You should never buy insurance for anything you can afford to replace, and you should always buy insurance for those things that you wouldn't be able to cover yourself (healthcare and fire insurance are good examples).
This way, you won't have to pay the insurance premium (moral hazard, adverse selection and overheads go away), and you will save money in the long run, even if stuff breaks from time to time. If you want some more solid numbers, Tim Harford suggests in an excellent Slate piece that by doing this you could save more than 90%* of what you would pay on buying insurance from third parties.
Whenever a retailer offers you an extended warranty, simply transfer that amount of money into a dedicated savings account.
When problems arise, you can simply pay for the repairs (or replacement) out of your warranty fund. And once the fund builds up to a sufficiently healthy size, you can back off on your contributions.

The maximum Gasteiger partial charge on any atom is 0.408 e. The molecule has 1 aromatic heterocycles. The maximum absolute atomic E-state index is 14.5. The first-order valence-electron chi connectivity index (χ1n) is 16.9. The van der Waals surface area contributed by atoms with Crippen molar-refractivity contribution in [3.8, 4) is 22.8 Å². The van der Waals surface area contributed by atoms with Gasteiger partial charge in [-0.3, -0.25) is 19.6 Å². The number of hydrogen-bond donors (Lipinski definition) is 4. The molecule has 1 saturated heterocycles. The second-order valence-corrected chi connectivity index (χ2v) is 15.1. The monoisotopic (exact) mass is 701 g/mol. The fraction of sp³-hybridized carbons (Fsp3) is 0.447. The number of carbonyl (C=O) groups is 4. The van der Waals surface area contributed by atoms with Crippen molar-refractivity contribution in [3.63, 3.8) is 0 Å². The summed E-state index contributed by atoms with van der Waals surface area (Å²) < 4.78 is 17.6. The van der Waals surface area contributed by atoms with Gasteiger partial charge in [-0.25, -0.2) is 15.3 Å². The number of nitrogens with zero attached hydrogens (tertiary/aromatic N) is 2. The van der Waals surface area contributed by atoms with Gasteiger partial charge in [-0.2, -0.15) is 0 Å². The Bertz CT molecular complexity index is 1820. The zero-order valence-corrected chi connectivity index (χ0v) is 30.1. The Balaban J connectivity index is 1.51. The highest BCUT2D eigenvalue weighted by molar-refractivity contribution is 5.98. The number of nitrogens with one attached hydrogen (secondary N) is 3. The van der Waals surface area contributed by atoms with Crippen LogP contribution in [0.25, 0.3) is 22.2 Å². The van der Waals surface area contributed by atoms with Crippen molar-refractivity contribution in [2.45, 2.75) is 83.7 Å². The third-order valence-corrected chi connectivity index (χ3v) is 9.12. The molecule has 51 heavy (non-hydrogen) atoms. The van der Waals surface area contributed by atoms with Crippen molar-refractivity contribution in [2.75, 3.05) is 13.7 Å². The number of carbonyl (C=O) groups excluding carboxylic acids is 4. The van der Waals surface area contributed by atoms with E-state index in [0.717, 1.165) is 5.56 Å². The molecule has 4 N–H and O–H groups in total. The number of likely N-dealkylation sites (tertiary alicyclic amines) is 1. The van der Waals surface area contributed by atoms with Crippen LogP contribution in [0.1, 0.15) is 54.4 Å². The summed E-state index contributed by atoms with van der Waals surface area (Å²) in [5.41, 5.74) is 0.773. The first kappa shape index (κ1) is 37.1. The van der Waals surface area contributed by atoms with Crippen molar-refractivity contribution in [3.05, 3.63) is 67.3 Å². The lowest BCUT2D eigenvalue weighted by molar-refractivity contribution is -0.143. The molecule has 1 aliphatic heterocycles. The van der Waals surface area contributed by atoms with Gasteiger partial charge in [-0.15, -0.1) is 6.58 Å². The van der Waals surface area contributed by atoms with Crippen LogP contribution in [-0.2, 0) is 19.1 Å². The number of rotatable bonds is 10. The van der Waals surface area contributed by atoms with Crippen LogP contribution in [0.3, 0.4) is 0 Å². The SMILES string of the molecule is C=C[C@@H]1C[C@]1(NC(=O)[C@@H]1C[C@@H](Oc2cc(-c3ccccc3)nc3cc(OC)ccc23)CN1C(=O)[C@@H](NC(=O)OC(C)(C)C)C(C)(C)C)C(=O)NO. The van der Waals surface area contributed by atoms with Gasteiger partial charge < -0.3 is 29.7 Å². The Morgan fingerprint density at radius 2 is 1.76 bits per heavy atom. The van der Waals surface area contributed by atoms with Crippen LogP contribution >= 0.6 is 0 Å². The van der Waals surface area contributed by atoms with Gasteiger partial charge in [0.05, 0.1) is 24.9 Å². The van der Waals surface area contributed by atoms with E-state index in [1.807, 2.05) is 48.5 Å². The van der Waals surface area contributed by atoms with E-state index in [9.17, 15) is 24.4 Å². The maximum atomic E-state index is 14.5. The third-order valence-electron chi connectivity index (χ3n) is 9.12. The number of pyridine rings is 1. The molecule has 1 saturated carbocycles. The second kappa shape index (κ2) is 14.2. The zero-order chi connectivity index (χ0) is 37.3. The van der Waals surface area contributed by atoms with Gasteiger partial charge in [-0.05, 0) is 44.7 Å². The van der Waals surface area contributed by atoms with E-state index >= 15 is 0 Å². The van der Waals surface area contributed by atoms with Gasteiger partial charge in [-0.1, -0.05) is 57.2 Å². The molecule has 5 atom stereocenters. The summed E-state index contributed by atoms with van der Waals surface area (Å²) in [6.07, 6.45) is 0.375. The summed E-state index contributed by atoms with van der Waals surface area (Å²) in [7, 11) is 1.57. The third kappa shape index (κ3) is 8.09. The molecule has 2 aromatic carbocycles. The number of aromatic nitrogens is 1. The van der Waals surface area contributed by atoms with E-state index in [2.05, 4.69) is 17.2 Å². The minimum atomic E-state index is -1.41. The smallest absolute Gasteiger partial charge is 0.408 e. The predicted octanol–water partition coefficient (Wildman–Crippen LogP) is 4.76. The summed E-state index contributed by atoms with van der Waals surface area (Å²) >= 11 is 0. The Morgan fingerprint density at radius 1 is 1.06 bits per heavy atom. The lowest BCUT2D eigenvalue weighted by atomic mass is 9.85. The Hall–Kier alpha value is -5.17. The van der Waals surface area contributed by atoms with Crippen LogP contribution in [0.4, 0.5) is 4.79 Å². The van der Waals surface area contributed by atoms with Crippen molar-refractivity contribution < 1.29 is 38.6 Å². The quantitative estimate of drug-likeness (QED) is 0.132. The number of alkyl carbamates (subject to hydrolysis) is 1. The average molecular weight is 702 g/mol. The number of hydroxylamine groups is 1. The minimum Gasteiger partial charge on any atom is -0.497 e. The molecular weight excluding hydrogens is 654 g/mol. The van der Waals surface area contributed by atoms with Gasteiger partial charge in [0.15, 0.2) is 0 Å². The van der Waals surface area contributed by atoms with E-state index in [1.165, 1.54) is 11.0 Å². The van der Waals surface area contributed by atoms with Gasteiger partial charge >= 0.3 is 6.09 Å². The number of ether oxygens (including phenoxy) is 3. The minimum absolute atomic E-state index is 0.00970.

Remember… These warranties are designed to be profitable. Thus, more often than not, you’ll come out ahead by skipping them entirely.
Fivecentnickel has more, HT Argmax.
*More than 90%, because the profit insurers make only reflects their overheads, and does not take into account the additonal efficiency generated by solving the moral hazard and adverse selection problems.